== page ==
Akila Aipa first met Kelly Slater on the beach at Makaha when they were 12 years old. The U.S. Championships were in full swing and Akila was there with his father Ben, who was starting to work with young Westside upstart Sunny Garcia. Slater had made the trip west from Florida. Lifelong friendships were born that day.
A few months ago the two came together to collaborate on a few surfboards. Those boards, shaped with love and care, have since helped propel Slater back into the spotlight with an inspired performance at the Corona Bali Protected.
Before the start of the 2019 Championship Tour season, the two had a fortuitous conversation about boards. With Slater's quiver already built and ready for the Gold Coast, it was nothing more than a couple of old friends talking shop.
"My main question to him was, 'How's your boards, how's your quiver?'. He said he was good, he was happy with what he had," said Aipa when the WSL spoke to him this week. "I asked him if there were any holes or any gaps that's he's trying to fill, or any feelings or sensations that he might be searching for. So we chatted, he said he really wanted a twin-fin. That was easy. Then he said, 'What about a 5'8" and maybe a 5'9?'"
So, Aipa went to work in his shaping bay at the Waialua Sugar Mill on the North Shore of Oahu.
"Out of respect for him and his wants and needs, it went from three boards to seven. I wanted to give him what he wanted, but I also wanted to do what I wanted," Aipa explains. "I didn't want to confuse putting two designs into one board. And that's where it ended up being seven. There was a twin-fin in the middle, then I did three his way and three my way."
As with most surfboard experimentation, Slater and Aipa took a wait-and-see approach with the new quiver. Over the last couple of weeks Slater has reveled in the twin-fin at Keramas -- a perfect venue for a high-performance twinnie if there ever was one. Then Slater honed in on a 5'8" thruster when it came time to pull on the jersey.
"Everything was a shot in the dark, it was hope and fun. None of this was planned. Out of respect to his year and his equipment I wasn't trying to dive in," says Aipa humbly.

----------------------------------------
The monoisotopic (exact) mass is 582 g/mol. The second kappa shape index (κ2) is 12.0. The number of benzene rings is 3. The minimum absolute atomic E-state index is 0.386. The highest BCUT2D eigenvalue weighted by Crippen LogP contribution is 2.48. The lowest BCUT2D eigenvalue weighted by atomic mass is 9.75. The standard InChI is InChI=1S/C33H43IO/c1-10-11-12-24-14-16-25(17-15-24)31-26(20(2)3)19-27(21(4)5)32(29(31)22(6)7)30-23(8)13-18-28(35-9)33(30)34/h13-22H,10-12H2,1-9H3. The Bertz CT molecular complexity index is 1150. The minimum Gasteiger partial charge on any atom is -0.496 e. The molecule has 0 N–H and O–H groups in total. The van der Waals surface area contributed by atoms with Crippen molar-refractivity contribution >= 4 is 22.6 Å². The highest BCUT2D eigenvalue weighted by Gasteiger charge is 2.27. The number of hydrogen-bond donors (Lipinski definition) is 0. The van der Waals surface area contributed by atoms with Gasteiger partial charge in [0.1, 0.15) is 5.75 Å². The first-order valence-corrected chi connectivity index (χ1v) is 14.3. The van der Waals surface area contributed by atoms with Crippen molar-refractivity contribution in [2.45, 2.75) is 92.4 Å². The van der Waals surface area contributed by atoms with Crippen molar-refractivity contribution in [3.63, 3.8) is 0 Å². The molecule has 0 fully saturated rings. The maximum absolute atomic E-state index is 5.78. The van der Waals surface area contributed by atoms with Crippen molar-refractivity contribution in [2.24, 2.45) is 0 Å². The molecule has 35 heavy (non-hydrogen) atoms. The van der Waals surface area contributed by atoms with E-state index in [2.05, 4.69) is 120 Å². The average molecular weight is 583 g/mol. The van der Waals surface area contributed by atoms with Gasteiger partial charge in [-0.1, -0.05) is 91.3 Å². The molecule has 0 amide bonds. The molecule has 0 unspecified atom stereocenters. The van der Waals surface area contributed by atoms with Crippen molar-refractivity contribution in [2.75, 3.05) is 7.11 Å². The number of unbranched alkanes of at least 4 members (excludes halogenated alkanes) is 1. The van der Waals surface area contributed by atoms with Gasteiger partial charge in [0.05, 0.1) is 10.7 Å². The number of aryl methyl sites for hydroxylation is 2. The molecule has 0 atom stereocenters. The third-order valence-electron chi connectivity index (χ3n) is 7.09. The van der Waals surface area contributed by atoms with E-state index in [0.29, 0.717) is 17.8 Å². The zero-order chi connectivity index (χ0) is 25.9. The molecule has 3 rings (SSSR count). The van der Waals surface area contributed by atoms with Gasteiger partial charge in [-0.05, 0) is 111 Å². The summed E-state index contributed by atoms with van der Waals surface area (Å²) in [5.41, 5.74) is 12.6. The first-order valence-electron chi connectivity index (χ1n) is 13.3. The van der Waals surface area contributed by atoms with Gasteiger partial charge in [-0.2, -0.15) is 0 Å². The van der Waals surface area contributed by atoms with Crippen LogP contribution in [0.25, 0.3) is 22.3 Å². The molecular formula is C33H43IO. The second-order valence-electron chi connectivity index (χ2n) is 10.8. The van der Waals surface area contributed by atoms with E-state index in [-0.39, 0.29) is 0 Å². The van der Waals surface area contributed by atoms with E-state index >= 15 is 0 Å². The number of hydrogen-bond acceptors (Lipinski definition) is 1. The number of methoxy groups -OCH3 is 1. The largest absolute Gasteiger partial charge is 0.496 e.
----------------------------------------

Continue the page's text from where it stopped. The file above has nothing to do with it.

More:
The buzz around the Aipa / Slater boards over the course of the waiting period at Keramas has been steadily growing. Slater's reinvigorated surfing and return to form has been credited to the boards by some, but Aipa cautions against focusing too much on one element of the 11x World Champ's return to form.
"There are a lot of people blowing smoke up our asses, but I have to be honest and tell them, there's a lot going on," Aipa says. "His health is a little better. He's got a nice mindset and a fun board."
"And he's drawing a lot of inspiration from a friend who's fighting for his life right now," continues Aipa, referring to Garcia, who is currently in an induced coma in a Portland, Oregon, hospital. "You have have to put that all in perspective. It looks like he has conviction in his surfing for the first time this year, so I think the Sunny thing is really inspiring him and he's drawing inspiration from it in a positive way. It shows in his surfing and his character. I like where we're at."
The last time Aipa shaped a board for Slater was back in 1994. It was a single-fin. Twenty-five years later, Aipa says, "It's come full circle."
"It's Kelly's deal and it's on his time. I'm here merely to support him as a friend. We're in no hurry," he continues. "This just came out of a conversation, like I said, none of this was planned."
Slater's always said that winning World Titles does require a bit of luck. And lucky for him, Aipa's hand-shapes landed in his board bag at just the right time.
"Another four-pack landed last night because a friend went to Bali," Aipa concludes. "He's got two new twin-fins, a 5'9" and another 5'8" to back that one up. So there might be something there that we're looking for. There might be a little extra spice. We'll see."